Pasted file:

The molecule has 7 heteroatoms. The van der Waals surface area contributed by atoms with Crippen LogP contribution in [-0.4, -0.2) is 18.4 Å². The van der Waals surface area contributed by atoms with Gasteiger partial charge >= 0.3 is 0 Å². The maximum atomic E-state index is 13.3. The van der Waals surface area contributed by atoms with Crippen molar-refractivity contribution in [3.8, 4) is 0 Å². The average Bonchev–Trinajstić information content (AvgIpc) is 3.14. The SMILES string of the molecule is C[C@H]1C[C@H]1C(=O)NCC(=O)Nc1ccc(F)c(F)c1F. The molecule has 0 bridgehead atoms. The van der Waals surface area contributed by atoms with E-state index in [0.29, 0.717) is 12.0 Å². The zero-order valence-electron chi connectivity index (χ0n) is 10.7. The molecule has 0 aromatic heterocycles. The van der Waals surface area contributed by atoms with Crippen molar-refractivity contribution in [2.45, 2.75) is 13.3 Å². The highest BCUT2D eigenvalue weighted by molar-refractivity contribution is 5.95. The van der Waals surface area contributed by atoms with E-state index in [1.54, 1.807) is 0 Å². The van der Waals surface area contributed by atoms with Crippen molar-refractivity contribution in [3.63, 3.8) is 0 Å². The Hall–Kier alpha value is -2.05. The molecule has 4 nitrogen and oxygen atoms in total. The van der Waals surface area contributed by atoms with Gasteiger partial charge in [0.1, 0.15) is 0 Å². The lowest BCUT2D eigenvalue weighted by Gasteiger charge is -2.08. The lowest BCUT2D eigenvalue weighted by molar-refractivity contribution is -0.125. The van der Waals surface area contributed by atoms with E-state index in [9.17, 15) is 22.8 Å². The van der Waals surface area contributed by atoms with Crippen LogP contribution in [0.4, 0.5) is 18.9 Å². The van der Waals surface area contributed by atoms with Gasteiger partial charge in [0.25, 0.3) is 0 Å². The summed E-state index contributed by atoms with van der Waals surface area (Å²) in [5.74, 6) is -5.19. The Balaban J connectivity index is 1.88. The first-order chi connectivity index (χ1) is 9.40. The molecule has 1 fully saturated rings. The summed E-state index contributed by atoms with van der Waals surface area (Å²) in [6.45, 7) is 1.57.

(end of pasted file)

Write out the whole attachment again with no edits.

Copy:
The molecule has 7 heteroatoms. The van der Waals surface area contributed by atoms with Crippen LogP contribution in [-0.4, -0.2) is 18.4 Å². The van der Waals surface area contributed by atoms with Gasteiger partial charge >= 0.3 is 0 Å². The maximum atomic E-state index is 13.3. The van der Waals surface area contributed by atoms with Crippen molar-refractivity contribution in [3.8, 4) is 0 Å². The average Bonchev–Trinajstić information content (AvgIpc) is 3.14. The SMILES string of the molecule is C[C@H]1C[C@H]1C(=O)NCC(=O)Nc1ccc(F)c(F)c1F. The molecule has 0 bridgehead atoms. The van der Waals surface area contributed by atoms with E-state index in [0.29, 0.717) is 12.0 Å². The zero-order valence-electron chi connectivity index (χ0n) is 10.7. The molecule has 0 aromatic heterocycles. The van der Waals surface area contributed by atoms with Crippen molar-refractivity contribution in [2.45, 2.75) is 13.3 Å². The highest BCUT2D eigenvalue weighted by molar-refractivity contribution is 5.95. The van der Waals surface area contributed by atoms with E-state index in [1.54, 1.807) is 0 Å². The van der Waals surface area contributed by atoms with Crippen molar-refractivity contribution in [3.63, 3.8) is 0 Å². The Hall–Kier alpha value is -2.05. The molecule has 4 nitrogen and oxygen atoms in total. The van der Waals surface area contributed by atoms with Gasteiger partial charge in [0.1, 0.15) is 0 Å². The lowest BCUT2D eigenvalue weighted by Gasteiger charge is -2.08. The lowest BCUT2D eigenvalue weighted by molar-refractivity contribution is -0.125. The van der Waals surface area contributed by atoms with E-state index in [9.17, 15) is 22.8 Å². The van der Waals surface area contributed by atoms with Crippen LogP contribution in [0.4, 0.5) is 18.9 Å². The van der Waals surface area contributed by atoms with Gasteiger partial charge in [0.25, 0.3) is 0 Å². The summed E-state index contributed by atoms with van der Waals surface area (Å²) in [5.74, 6) is -5.19. The Balaban J connectivity index is 1.88. The first-order chi connectivity index (χ1) is 9.40. The molecule has 1 fully saturated rings. The summed E-state index contributed by atoms with van der Waals surface area (Å²) in [6.45, 7) is 1.57.